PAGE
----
By Endy Bayuni
June 14 2014
The aspirations for an Islamic state and Sharia clearly exist in Indonesia. They are legitimate voices that should be accommodated in the country’s political processes. Barring them would only send them underground and possibly make them more dangerous and difficult to monitor as we have learned from the Sukarno and Soeharto dictatorships.
But while these Islamist aspirations exist, the four democratic elections held, in 1999, 2004, 2009 and in April this year showed that they don’t enjoy widespread support, not even among the majority of Muslim voters. The combined votes of the Islamist parties (and not all of them want an Islamic state) in the last four elections never exceeded 25 percent. They could never repeat their best performance in 1955, the first democratic election in Indonesia, when they won a combined 40 percent of the vote.
But even in the position of a minority, the Islamist parties like the Prosperous Justice Party (PKS) and the United Development Party (PPP) have been able to advance some of their Islamist agenda, through the seats they control in the House of Representatives and through the coalition governments that they have been part of in the last 16 years.
These parties could claim victory in some of the national debates, for example, over the deliberation of the national education and anti-pornography laws. They are a legitimate part of Indonesia’s political scene, contributing to the development and progress of the nation, and no doubt they will continue to do so. They have much more clout now than they could ever have dreamed of 16 years ago.
This leads to the conclusion as stated in the title: That for a multicultural and multi-faith nation like Indonesia with a large Muslim population, the question of the relations between religion and the state is best resolved through the democratic political process. Let the people decide.
We should make a distinction between “liberal democracy”, as the term is used by Fareed Zakaria in his 1997 book The rise of illiberal democracy, and Liberal Democracy (with upper cases L and D) that is part and parcel of the capitalist economic system of the West, which is now on the verge of bankruptcy.
In fact, religion could prevent Indonesia from degenerating into the moral decadence we see in countries that have dropped religion altogether.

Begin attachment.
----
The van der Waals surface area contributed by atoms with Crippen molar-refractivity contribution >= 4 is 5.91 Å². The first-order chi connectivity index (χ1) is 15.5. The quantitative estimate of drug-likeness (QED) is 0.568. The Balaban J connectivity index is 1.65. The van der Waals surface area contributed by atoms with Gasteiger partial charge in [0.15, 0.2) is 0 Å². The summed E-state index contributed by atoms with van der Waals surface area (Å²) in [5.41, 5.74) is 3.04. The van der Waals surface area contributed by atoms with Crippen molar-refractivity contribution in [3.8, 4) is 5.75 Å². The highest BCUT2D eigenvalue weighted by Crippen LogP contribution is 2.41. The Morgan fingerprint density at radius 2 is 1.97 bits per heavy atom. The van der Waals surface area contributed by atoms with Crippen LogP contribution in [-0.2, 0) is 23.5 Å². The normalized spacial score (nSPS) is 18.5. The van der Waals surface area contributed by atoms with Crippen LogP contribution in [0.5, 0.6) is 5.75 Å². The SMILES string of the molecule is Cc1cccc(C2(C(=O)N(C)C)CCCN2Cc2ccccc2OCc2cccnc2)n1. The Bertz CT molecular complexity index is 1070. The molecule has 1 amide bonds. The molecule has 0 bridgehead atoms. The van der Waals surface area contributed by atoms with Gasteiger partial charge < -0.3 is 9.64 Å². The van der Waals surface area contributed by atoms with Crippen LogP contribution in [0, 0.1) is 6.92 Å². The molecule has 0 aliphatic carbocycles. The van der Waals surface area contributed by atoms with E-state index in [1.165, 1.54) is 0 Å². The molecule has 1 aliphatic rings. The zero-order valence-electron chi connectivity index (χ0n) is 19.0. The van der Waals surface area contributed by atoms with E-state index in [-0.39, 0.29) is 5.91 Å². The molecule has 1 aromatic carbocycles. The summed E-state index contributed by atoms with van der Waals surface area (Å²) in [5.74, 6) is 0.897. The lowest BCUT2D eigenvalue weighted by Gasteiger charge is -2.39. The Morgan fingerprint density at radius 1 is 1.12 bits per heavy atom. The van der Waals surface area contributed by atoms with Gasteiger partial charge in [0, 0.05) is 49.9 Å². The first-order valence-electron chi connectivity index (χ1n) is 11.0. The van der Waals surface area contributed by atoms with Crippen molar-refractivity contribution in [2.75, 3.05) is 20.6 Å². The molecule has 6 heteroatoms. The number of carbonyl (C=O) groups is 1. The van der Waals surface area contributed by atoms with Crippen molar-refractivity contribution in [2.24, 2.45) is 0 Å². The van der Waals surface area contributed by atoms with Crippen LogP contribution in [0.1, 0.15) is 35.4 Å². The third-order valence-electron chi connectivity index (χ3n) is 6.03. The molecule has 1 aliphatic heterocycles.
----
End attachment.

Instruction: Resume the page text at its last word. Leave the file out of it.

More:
Indonesia has had 16 years of experience of struggling to build the nation on the basis of Zakaria’s liberal democratic principles. The periodic elections now come with the guarantees of all kinds of individual freedoms (including speech, association and religion), the protection of basic human rights, the establishment of an accountable and transparent government, and credible judiciary and law enforcement. Governments are elected on the basis of how they can deliver all of the above.
While Indonesia cannot claim to have fulfilled Zakaria’s entire criteria, we can see that in the last 16 years, Indonesia has reaped the benefits of the liberal democratic system, from the relative political stability it has created, the orderly and peaceful succession of leaders and governments and the better protection of freedom and basic rights of its people.
And there is the bonus too: Indonesia has had steady and unprecedented sustainable economic growth and development that has lifted millions and millions out of poverty and seen the rise of a burgeoning and critical middle class. A more developed Indonesia is now in a much better position to promote social justice for all.
It is not a perfect picture by any means. Indonesia has had its share of problems, including religious tensions and conflicts, but many of these have been resolved through the democratic process rather than then through the iron fist of the law.
The sectarian conflicts in Maluku and Central Sulawesi pitting Christians and Muslims have been resolved through negotiations. The threat of terrorism in the name of Islam has been defused through a huge investment to improve the capacity and resources of the police force, critical for strong law enforcement necessary in any democratic society.
One pending task for the next president is containing the rise of religious intolerance, the increasing cases of persecution of religious minorities, and the menace of violent vigilante groups proclaiming to act in the name of Islam. These are issues of law enforcement, not religion, and should be resolved as such.
Indonesia’s achievement of experiencing 16 years of liberal democracy cannot be understated.
For one, it proves that the dual goals of democracy and development are not mutually exclusive, and that both can be and should be achieved simultaneously.
Second, Indonesia has proven Islam and democracy are not only compatible, but they are mutually reinforcing.
With this year’s elections and change of government and president in October, there is no doubt that the trajectory of the liberal democracy will continue and, God willing, will deliver the goods.
Endy Bayuni is senior editor of The Jakarta Post. He took part in the recent series of lectures, co-organized by the Center for Research and Security Studies (CRSS) in Islamabad and the Heinrich Boll Foundation Pakistan, entitled “Governance, Community and Religion” at universities in Lahore, Peshawar, Islamabad and Rawalpindi.